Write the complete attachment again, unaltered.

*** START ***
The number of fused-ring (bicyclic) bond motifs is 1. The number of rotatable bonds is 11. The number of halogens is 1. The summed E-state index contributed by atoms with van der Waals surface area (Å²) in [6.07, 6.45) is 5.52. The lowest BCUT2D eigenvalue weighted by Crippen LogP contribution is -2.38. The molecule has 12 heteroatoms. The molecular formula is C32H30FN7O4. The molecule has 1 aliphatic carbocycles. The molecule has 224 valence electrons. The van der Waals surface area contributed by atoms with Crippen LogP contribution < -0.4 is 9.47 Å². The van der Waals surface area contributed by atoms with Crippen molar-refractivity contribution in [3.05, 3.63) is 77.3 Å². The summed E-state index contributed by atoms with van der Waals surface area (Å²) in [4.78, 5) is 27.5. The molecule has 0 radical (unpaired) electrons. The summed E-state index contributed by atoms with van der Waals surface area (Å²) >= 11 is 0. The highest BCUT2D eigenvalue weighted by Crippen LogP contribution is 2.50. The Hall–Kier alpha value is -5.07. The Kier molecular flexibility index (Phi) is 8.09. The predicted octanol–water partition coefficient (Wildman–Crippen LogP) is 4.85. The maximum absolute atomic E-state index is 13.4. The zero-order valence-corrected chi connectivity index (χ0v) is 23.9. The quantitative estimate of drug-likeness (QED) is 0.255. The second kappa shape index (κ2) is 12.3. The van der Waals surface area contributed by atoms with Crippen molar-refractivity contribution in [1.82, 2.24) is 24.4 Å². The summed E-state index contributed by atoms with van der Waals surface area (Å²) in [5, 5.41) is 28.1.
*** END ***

The number of fused-ring (bicyclic) bond motifs is 1. The number of rotatable bonds is 11. The number of halogens is 1. The summed E-state index contributed by atoms with van der Waals surface area (Å²) in [6.07, 6.45) is 5.52. The lowest BCUT2D eigenvalue weighted by Crippen LogP contribution is -2.38. The molecule has 12 heteroatoms. The molecular formula is C32H30FN7O4. The molecule has 1 aliphatic carbocycles. The molecule has 224 valence electrons. The van der Waals surface area contributed by atoms with Crippen LogP contribution < -0.4 is 9.47 Å². The van der Waals surface area contributed by atoms with Crippen molar-refractivity contribution in [3.05, 3.63) is 77.3 Å². The summed E-state index contributed by atoms with van der Waals surface area (Å²) in [4.78, 5) is 27.5. The molecule has 0 radical (unpaired) electrons. The summed E-state index contributed by atoms with van der Waals surface area (Å²) >= 11 is 0. The highest BCUT2D eigenvalue weighted by Crippen LogP contribution is 2.50. The Hall–Kier alpha value is -5.07. The Kier molecular flexibility index (Phi) is 8.09. The predicted octanol–water partition coefficient (Wildman–Crippen LogP) is 4.85. The maximum absolute atomic E-state index is 13.4. The zero-order valence-corrected chi connectivity index (χ0v) is 23.9. The quantitative estimate of drug-likeness (QED) is 0.255. The second kappa shape index (κ2) is 12.3. The van der Waals surface area contributed by atoms with Crippen molar-refractivity contribution in [1.82, 2.24) is 24.4 Å². The summed E-state index contributed by atoms with van der Waals surface area (Å²) in [5, 5.41) is 28.1.